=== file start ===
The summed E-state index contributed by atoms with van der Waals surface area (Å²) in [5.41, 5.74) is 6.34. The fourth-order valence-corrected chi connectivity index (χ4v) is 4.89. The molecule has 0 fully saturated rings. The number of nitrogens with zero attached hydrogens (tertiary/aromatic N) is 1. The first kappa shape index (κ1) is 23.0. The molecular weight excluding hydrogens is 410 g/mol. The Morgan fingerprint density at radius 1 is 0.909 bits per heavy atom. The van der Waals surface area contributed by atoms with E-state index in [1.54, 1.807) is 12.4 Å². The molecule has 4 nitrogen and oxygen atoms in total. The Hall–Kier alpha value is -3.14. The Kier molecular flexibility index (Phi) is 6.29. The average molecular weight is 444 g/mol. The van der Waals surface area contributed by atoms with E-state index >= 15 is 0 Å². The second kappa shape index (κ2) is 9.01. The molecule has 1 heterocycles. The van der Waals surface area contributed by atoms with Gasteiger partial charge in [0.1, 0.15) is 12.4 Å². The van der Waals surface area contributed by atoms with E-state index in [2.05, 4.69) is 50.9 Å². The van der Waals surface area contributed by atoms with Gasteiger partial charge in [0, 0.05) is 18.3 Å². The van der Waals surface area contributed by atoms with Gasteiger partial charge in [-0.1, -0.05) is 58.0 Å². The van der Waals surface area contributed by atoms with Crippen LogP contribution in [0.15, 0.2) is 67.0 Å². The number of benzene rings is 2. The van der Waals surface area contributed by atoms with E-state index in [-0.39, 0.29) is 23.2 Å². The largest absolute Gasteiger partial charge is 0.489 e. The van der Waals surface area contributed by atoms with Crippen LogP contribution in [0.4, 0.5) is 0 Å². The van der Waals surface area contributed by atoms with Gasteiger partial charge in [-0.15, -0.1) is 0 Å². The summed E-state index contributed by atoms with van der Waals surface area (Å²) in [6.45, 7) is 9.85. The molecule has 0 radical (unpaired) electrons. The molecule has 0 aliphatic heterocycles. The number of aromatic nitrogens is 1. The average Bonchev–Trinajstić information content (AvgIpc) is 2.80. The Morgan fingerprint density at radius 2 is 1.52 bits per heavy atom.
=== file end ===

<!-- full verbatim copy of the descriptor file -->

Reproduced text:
The summed E-state index contributed by atoms with van der Waals surface area (Å²) in [5.41, 5.74) is 6.34. The fourth-order valence-corrected chi connectivity index (χ4v) is 4.89. The molecule has 0 fully saturated rings. The number of nitrogens with zero attached hydrogens (tertiary/aromatic N) is 1. The first kappa shape index (κ1) is 23.0. The molecular weight excluding hydrogens is 410 g/mol. The Morgan fingerprint density at radius 1 is 0.909 bits per heavy atom. The van der Waals surface area contributed by atoms with E-state index in [1.54, 1.807) is 12.4 Å². The molecule has 4 nitrogen and oxygen atoms in total. The Hall–Kier alpha value is -3.14. The Kier molecular flexibility index (Phi) is 6.29. The average molecular weight is 444 g/mol. The van der Waals surface area contributed by atoms with E-state index >= 15 is 0 Å². The second kappa shape index (κ2) is 9.01. The molecule has 1 heterocycles. The van der Waals surface area contributed by atoms with Gasteiger partial charge in [0.1, 0.15) is 12.4 Å². The van der Waals surface area contributed by atoms with E-state index in [2.05, 4.69) is 50.9 Å². The van der Waals surface area contributed by atoms with Gasteiger partial charge in [0, 0.05) is 18.3 Å². The van der Waals surface area contributed by atoms with Gasteiger partial charge in [-0.1, -0.05) is 58.0 Å². The van der Waals surface area contributed by atoms with Crippen LogP contribution in [0.15, 0.2) is 67.0 Å². The number of benzene rings is 2. The van der Waals surface area contributed by atoms with E-state index in [-0.39, 0.29) is 23.2 Å². The largest absolute Gasteiger partial charge is 0.489 e. The van der Waals surface area contributed by atoms with Crippen LogP contribution in [0.4, 0.5) is 0 Å². The van der Waals surface area contributed by atoms with Gasteiger partial charge in [-0.15, -0.1) is 0 Å². The summed E-state index contributed by atoms with van der Waals surface area (Å²) in [6.45, 7) is 9.85. The molecule has 0 radical (unpaired) electrons. The molecule has 0 aliphatic heterocycles. The number of aromatic nitrogens is 1. The average Bonchev–Trinajstić information content (AvgIpc) is 2.80. The Morgan fingerprint density at radius 2 is 1.52 bits per heavy atom.